9-1-1: Lone Star – Does it live up to the promise of the original?

 

I really want to like 9-1-1: Lone Star, the new FOX spin-off of 9-1-1, but it’s making it really hard. 

In 3 episodes the following has all happened:

  • Captain Owen Strand (Rob Lowe) grappling with newly diagnosed lung cancer, possibly losing his hair and the attendant existential crisis therein, taking over the 126 after rebuilding his house in NYC after 9/11, line dancing, worrying about his son TK’s (Ronen Rubenstein) sobriety, giving a very long PSA about skincare, and shoving himself into another story by assaulting a man and vomiting on him
  • TK getting dumped while trying to propose, ODing, and starting a hookup relationship with the only cop in Austin Carlos (Rafael Silva), starting a bar brawl in an attempt to “feel something” using Carlos to get out of trouble, nearly killing himself and Marjan (Natacha Karam) while disobeying orders.
  • Medic Captain Michelle Blake (Liv Tyler) investigating her sister’s disappearance by stalking her ex and getting arrested for it (again, by Carlos), giving off the record medical care to an undocumented child, seeing a psychic regarding her sister, and line dancing
  • Judd Ryder (Jim Parrack) watching the whole of the original 126 die in an explosion in the cold open, yelling a lot, suffering through PTSD and beginning therapy for it after wife Grace (Sierra Aylina McClain) tells him to
  • Marjan, whose backstory is that she went viral with a flashy rescue in Miami, going viral again after her hijab was pulled off in the aforementioned near-death experience causing her new mosque to ask her to leave for not being “modest enough”

There’s also the trans character (Brian Michael Smith) and the new guy (Julian Works) who haven’t yet done much and I assume Michelle’s crew (Brianna Baker and Mark Elias) will get folded into something at some point.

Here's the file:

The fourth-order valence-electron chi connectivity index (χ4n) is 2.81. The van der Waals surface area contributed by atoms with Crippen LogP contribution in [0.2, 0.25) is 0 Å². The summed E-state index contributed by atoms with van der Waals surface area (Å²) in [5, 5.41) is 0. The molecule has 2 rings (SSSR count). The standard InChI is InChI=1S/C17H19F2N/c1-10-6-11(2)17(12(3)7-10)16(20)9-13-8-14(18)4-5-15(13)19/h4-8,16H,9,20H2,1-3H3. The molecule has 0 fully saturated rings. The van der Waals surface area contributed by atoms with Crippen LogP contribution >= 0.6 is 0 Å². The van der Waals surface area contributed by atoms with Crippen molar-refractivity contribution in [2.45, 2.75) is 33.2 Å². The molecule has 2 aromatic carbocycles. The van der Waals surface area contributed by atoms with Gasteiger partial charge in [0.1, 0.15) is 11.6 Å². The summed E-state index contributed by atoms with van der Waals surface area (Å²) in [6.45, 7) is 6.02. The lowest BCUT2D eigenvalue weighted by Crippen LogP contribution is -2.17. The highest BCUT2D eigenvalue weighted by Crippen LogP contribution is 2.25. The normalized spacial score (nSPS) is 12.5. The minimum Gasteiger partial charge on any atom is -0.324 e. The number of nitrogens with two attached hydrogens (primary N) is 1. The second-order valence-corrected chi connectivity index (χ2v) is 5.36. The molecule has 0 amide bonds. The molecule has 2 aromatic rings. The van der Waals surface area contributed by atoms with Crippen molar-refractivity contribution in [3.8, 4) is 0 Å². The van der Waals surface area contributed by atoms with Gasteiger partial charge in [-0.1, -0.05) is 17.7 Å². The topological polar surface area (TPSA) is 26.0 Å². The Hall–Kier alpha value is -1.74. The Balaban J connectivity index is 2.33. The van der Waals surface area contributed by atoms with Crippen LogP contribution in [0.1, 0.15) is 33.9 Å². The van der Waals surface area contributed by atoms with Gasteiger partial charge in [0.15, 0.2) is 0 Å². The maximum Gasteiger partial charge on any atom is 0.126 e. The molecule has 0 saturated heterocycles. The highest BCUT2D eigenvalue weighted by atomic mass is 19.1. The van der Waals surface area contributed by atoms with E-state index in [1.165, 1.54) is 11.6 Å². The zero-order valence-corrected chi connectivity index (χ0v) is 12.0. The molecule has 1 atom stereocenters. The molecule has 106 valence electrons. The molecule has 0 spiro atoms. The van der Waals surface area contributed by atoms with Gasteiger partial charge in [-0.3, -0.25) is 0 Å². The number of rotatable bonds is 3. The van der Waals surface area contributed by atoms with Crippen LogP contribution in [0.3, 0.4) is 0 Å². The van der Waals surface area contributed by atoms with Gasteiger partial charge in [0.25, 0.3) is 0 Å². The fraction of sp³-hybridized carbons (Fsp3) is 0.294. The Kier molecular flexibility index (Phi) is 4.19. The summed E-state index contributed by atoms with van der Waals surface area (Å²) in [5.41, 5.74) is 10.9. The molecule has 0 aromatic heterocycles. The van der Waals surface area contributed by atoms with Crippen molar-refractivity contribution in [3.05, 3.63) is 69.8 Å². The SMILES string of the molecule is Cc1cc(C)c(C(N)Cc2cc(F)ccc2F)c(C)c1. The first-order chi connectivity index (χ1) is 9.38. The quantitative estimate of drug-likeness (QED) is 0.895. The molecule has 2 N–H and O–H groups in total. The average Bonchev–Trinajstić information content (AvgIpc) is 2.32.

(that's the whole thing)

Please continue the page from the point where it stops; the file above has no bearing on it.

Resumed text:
3. Episodes!

The original took a bit until they tried to get the audience to care about the lives of these characters versus the lives they were saving and instead focused on the increasingly insane cases they worked. Remember, the original premise of the show was to shed light on all first responders, particularly dispatchers (on the original the dispatcher character was how they introduced the outside lives story to begin with), and what they do to save people. The real lives stuff was part of the show evolving into a soap as all hour-long dramas tend to do. Here though I can tell you about maybe 3 cases across 3 episodes because nothing memorable has happened. And it is sucking the fun out of the show.

Look, part of what kept people tuning into 9-1-1 was how crazy it was. It was fun and weird and insane and through that, the audience started to care about not only the cases but also the characters. This is why the season 3 tidal wave premiere was so effective, they earned imperiling their characters and knowing the audience would not only care but sustain that care over 3 weeks. Lone Star, on the other hand, has beat us over the head with who and what these characters are about and next week will be throwing them into a tornado. In episode 4. On a show that hasn’t even earned the right to use the real Austin Fire nor Austin PD patches.

A Beautiful Day in the Neighborhood

“It’s not really about Mr. Rogers though…”– Andrea Vogel (Susan Kelechi Watson)

il_fullxfull.2101749957_ge3mThere’s a point, about 20 minutes into A Beautiful Day in the Neighborhood during a fight at a wedding, when you realize you’ve been had. The movie, advertised to be about a reporter (Matthew Rhys) profiling iconic children’s television star Fred Rogers (Tom Hanks), is both not about what you thought nor is it, in hindsight, about what it was even about.

The movie is based broadly on a 1998 Esquire magazine piece about Rogers written by Tom Junod. The piece is not so much about Rogers as it is about his impact- both direct and indirect- on the world around him. It’s a lovely, if somewhat rambling, profile written by a man who at the time was deeply reviled for scathing pieces he’d written about others (especially Kevin Spacey, which – hindsight, right?) The profile explores Rogers’ impact on Junod and everyone he met and led to Junod and Rogers remaining friends until the latter’s death in 2003.

A Beautiful Day in the Neighborhood is a fictionalized version of the events leading to the profile with Rhys playing an invented character named Lloyd Vogel. Vogel’s story – again fully fictionalized- is the crux of the film as we see how his profiling of Rogers helps this (by his own admission) broken man and his strained relationship with his father (Chris Cooper). Vogel is for all intents and purposes Junod- a magazine writer with a negative reputation who gets assigned a piece on Rogers for a feature on American Heroes for Esquire magazine. Vogel even tells the story of his favorite toy as a child, Old Rabbit, cribbed from the story that opens the Junod piece.